These are not my Best of 2014 cover choices. They are just the covers for my 2015 Writing Goals
Recently several author groups shared around a post called “Worst Christian Book Covers of 2014”. I’m not going to link to it, because, frankly, I don’t want to give it one single more view. Many sites are set up to include a “worst of” whatever so that people can make clever but snarky and often cruel comments and feel superior. Instead, please share your “Best of” covers. If you can’t come up with just one, that’s okay too.
But I’d like to set some ground rules so we are not just posting one for our best friend or to promo our cover designer, or other criteria than what really IS the best. I also want to encourage people to offer brief but positive and helpful critiques explaining what makes the cover an excellent one.
Part One: Christian and Independent
I’d like to encourage people to chime in and post the best Independently-published Christian book cover you’ve seen this year. When I say independently-published, I mean not with a big, well-known, famous traditional publisher, but with a small press, or a cover made or purchased or fully-approved for that book by the author him/herself.I am not excluding books where the author purchased a premade cover by saying this. I am excluding books that were made in-house by an employee of a publishing house.
Part Two: Fonts
1. Title Fonts: Are they attractive, contrasting, readable, appropriate for the genre, and well-formed and colored?
2. Subtitle/tagline fonts: Are they compatible with the title, the right size and sort to complement and support the title and genre?
3. Author Fonts: Is the author name readable, strong, but not distracting from the title?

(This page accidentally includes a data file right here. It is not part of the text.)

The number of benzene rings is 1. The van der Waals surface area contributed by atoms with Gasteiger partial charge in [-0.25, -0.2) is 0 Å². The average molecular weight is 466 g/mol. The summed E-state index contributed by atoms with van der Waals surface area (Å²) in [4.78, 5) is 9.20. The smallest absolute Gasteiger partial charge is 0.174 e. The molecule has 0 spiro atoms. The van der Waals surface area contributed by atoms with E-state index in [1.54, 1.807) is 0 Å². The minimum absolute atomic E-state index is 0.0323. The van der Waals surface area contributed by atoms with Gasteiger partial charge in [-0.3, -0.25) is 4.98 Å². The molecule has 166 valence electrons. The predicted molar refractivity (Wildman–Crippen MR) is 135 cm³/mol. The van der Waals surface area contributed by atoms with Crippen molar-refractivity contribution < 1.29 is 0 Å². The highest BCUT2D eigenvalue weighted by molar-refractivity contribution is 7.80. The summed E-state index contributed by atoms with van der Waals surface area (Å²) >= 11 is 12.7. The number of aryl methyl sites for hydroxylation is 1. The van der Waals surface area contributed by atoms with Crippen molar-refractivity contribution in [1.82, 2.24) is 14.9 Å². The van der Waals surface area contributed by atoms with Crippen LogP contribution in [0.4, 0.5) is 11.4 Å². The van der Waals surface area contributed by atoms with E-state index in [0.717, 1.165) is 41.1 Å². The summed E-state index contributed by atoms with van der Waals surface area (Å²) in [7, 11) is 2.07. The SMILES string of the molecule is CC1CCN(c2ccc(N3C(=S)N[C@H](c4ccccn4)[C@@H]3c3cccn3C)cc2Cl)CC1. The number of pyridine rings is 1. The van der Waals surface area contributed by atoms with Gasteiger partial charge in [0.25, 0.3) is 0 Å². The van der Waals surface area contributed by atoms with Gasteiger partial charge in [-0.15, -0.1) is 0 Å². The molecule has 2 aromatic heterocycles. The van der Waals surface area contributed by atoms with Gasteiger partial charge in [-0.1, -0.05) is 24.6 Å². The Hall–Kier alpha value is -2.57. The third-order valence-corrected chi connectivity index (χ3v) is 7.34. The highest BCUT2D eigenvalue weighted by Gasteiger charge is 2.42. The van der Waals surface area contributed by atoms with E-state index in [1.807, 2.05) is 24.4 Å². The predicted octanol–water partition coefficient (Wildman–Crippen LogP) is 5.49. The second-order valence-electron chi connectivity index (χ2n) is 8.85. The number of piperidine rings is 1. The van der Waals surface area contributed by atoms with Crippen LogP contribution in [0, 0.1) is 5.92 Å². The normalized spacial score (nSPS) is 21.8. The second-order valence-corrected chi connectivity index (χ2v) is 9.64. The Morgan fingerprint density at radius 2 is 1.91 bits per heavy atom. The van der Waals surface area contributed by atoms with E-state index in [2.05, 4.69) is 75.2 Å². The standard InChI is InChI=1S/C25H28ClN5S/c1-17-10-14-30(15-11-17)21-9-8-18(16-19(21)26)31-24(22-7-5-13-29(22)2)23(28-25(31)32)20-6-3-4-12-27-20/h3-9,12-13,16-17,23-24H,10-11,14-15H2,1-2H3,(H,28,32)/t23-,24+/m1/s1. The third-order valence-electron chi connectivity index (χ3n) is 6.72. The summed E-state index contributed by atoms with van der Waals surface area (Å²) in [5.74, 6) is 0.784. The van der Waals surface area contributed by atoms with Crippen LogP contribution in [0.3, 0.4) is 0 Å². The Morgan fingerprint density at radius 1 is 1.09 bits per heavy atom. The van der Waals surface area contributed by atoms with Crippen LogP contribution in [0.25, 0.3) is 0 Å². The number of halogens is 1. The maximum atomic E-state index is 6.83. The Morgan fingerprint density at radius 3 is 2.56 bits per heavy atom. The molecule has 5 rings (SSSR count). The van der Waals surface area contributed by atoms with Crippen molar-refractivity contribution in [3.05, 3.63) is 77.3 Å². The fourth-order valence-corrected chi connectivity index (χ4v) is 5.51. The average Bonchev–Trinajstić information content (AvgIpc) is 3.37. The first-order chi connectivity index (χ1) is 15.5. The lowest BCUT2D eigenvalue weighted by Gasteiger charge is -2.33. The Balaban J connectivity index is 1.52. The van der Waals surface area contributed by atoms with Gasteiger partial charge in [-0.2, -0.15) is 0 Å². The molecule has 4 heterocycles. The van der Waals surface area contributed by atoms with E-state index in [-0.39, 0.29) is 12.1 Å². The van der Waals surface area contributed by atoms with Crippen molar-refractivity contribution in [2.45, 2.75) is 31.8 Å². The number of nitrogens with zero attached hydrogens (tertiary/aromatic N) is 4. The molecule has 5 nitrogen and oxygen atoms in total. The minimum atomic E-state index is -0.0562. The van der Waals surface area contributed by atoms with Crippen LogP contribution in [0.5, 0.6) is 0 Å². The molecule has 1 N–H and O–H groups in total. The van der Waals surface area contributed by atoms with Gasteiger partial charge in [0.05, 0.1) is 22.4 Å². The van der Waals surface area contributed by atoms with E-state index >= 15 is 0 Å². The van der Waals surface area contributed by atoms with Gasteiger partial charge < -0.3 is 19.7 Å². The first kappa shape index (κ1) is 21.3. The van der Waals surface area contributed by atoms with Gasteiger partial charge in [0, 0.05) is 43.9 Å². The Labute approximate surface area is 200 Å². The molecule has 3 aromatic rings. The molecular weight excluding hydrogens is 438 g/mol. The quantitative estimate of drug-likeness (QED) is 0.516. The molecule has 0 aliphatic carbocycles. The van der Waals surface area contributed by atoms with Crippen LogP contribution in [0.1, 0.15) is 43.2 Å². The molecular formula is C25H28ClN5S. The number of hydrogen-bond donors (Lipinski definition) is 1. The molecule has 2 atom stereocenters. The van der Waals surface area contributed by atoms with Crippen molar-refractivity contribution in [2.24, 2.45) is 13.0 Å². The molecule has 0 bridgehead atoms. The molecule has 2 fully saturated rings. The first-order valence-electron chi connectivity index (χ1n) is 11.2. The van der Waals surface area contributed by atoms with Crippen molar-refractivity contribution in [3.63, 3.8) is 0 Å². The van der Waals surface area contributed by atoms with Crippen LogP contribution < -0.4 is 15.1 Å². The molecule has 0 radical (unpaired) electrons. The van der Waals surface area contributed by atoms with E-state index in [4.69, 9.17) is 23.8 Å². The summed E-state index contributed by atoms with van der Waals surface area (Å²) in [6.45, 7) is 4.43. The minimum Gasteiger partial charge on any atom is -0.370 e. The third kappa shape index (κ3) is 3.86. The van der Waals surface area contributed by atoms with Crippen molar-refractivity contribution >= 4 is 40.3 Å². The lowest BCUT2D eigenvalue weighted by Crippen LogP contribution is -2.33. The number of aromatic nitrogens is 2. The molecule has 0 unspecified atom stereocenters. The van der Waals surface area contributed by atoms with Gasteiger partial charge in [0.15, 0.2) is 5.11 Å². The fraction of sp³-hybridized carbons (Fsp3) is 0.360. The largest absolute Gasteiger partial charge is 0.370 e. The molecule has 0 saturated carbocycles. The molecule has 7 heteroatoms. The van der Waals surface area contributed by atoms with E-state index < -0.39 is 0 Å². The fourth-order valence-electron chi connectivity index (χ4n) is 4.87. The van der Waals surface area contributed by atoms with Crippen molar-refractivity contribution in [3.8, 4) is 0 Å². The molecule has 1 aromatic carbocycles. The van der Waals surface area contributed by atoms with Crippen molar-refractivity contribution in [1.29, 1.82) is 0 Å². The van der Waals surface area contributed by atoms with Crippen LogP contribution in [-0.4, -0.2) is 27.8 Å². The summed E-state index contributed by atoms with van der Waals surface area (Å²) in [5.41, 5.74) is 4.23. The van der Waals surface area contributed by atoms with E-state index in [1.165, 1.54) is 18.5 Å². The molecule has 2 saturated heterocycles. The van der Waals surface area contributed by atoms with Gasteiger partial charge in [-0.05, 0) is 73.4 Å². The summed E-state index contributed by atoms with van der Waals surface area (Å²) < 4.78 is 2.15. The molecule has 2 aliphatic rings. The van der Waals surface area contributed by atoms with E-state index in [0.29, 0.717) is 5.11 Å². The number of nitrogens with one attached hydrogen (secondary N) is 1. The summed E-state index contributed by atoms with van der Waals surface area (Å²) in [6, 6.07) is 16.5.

Part Three: Image(s)
Does it use images of good clarity, quality, and that evidence care in the choosing? Are they appropriate to the subject? Are they attention-getting without being simply beautiful or startling or attractive without having any relationship to the book’s title or subject? Are they right for the genre, setting, time period, or otherwise truly “right” for the book?
(Let’s make a separate category for covers with handmade art. Some people just irrationally hate to see anything that looks hand-drawn or colored or painted on a cover, but I think there’s a place for it.)
Part Four: Overall Composition/Design
1. Is the effect clean, organized, and drawing the eyes around to the important elements?
2. Are the colors, shadows, lights, textures pleasing, harmonious, and right for that book? Or, if the purpose is to create suspense, terror, or other emotional responses appropriate to the subject or genre, is it effective in doing that? Do things fit together and seem all to belong in the same composition?
I am hoping many people will participate in this, and make it a celebration of the best in cover design, as well as a learning experience for those who want both to learn to make better covers, and to stop being superior and cruel in our critiques.
Please comment or email us at firstname.lastname@example.org with covers you’d like to see included. Hopefully by the end of the year we can present a Top 100 Independent Christian Book covers list.